Lack of finance has long been touted as a problem which significantly hinders access to Education. Furthermore, financial institutions make it difficult for most working class families, without the necessary prerequisites, to afford to send their children to a college or university. In Saint Lucia, it is almost impossible to get a student loan unless you present 100% security, and promise to repay interest while at school. Imagine the situation with an unemployed mother, who is able to present adequate security, maybe through family land, to secure a loan arrangement, only to face the reality that she will not be able to afford the interest payments. Additionally, we assume that the challenges are mainly economic, not understanding that there is a social aspect to it as well. Imagine that same mother, overcoming all odds to secure that loan. She has 2 other kids of school age, and a mother who hasn’t been well. The son who she is trying so desperately send off to university, analyses the situation and in not wanting to overburden his mother, decides to forego university education and to accept an entry level job at a local bank. He then goes on to receive an offer of a scholarship, but turns it down so that he can be there for his family. The single mother in that story, I call her mom.
Unless we can explore a comprehensive and inter-ministerial approach, to getting more of our brilliant students to explore new horizons, then financial barriers will always persist. It is no longer enough to recognize the talent of an underprivileged child, and simply offer a scholarship. There has to be greater focus on understanding the social issues impeding the ability of vulnerable youth to benefit from these privileges.
With further regard to scholarships, we must acknowledge a fundamental flaw in the process by which a lot of the available scholarships are disbursed. As Ministers and Education Officials, you will undoubtedly defend the objectivity of your selection processes, I expect nothing less, however one cannot deny the fact that ‘knowing someone who knows someone of influence’ just makes the process a whole lot easier. Maybe that explains why most of these opportunities are reliant solely on a child’s academic brilliance. Let us use another scenario. Two students involved this time. One is from an affluent family, who is able to pay for extra lessons, swimming and other extra-curricular activities. The other is from a poor family, who is just as bright, is unable to afford extra lessons, and unable to participate in extracurricular activities due to a part time job in order to support their family. Both students write final exams, and in most cases, the poor student who gets an average of 70% will be overlooked for the affluent student with an 85% score, who may just be able to afford university education anyway. What are we doing to ensure that opportunities are actually AVAILABLE and ACCESSIBLE to those who are financially challenged?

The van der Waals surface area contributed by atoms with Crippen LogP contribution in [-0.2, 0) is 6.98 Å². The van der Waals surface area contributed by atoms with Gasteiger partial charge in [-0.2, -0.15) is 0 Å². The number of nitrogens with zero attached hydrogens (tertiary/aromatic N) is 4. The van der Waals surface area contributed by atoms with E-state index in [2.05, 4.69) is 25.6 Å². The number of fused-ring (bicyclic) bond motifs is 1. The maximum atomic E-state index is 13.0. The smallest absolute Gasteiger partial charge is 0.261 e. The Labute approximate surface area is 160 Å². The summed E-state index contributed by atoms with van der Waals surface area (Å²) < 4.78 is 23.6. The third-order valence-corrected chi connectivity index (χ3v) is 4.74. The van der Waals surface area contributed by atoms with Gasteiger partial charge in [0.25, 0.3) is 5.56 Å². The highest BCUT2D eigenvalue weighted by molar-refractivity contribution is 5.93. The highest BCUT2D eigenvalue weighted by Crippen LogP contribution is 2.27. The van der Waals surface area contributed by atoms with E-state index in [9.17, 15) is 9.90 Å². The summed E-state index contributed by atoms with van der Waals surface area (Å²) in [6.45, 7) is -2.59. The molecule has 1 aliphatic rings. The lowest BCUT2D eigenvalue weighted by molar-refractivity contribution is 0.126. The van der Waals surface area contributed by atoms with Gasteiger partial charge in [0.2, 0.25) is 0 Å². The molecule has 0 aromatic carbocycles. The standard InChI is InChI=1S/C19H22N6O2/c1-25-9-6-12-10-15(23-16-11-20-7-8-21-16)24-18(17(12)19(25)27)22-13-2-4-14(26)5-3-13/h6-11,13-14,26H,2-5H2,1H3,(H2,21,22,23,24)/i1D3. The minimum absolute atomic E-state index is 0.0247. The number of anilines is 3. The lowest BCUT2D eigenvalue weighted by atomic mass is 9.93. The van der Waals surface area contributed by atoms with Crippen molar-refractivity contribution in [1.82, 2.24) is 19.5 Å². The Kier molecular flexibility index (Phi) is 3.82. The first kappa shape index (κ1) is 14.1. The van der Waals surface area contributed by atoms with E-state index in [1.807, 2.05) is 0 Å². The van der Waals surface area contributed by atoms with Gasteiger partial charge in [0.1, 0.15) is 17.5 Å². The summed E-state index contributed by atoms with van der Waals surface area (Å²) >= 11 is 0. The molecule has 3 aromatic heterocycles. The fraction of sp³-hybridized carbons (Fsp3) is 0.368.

I know, that you will probably say that there are other opportunities to access higher education, through sports scholarships most frequently. While this is accurate, we need to consider widening these opportunities to areas such as music, S.T.E.M, arts, and youth development.
The opportunity to address you today doesn’t allow me to delve much further into these issues, however this discussion undoubtedly has to continue. In another address, on another day, I might have regurgitating all the facts and figures that support my claims, and quote all the latest studies. But as Ministers, and officials within our education system, I have decided to appeal to your human side. If we are to address the myriad of issues that you are going to discuss over the course of this meeting, there needs to be an effort to look beyond just the facts and figures. Let us begin to humanize our students, and think of them as not problems to be solved, but as a potent resource, that if nurtured holistically, can begin to live up to their potential. This has to be done keeping in mind that accountability starts with governments and officials like you, as you are ultimately the primary duty bearers of the right to education.
It would be remiss of me as the NYC President, not to solicit your support for the development of student governance movements across your jurisdictions. The UNESCO Global Education Report on Accountability states that student movements have often swayed policies on equitable and affordable education. Yet Saint Lucia remains one of the only countries in the Caribbean with a functioning National Students Organization. So I leave you with a call to action, to ensure that the voices of students are an essential part of the education debate.
Thank you for having me, and I wish you a productive meeting. ‘’